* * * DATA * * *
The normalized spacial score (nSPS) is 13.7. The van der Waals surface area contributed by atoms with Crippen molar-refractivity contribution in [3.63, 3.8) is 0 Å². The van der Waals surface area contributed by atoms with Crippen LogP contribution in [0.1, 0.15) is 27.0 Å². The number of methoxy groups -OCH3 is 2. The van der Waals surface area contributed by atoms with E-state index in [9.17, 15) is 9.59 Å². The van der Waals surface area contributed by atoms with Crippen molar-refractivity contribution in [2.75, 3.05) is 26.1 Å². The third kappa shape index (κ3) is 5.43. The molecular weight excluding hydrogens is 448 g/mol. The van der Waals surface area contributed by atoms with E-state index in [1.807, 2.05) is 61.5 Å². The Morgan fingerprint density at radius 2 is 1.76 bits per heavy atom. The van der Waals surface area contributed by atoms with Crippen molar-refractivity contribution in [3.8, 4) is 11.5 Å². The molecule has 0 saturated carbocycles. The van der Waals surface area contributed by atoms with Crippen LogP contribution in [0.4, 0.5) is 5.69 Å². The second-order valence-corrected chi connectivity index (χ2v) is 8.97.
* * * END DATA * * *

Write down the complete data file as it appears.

The normalized spacial score (nSPS) is 13.7. The van der Waals surface area contributed by atoms with Crippen molar-refractivity contribution in [3.63, 3.8) is 0 Å². The van der Waals surface area contributed by atoms with Crippen LogP contribution in [0.1, 0.15) is 27.0 Å². The number of methoxy groups -OCH3 is 2. The van der Waals surface area contributed by atoms with E-state index in [9.17, 15) is 9.59 Å². The van der Waals surface area contributed by atoms with Crippen molar-refractivity contribution in [2.75, 3.05) is 26.1 Å². The third kappa shape index (κ3) is 5.43. The molecular weight excluding hydrogens is 448 g/mol. The van der Waals surface area contributed by atoms with E-state index in [1.807, 2.05) is 61.5 Å². The Morgan fingerprint density at radius 2 is 1.76 bits per heavy atom. The van der Waals surface area contributed by atoms with Crippen molar-refractivity contribution in [3.8, 4) is 11.5 Å². The molecule has 0 saturated carbocycles. The van der Waals surface area contributed by atoms with Crippen LogP contribution in [0.4, 0.5) is 5.69 Å². The second-order valence-corrected chi connectivity index (χ2v) is 8.97.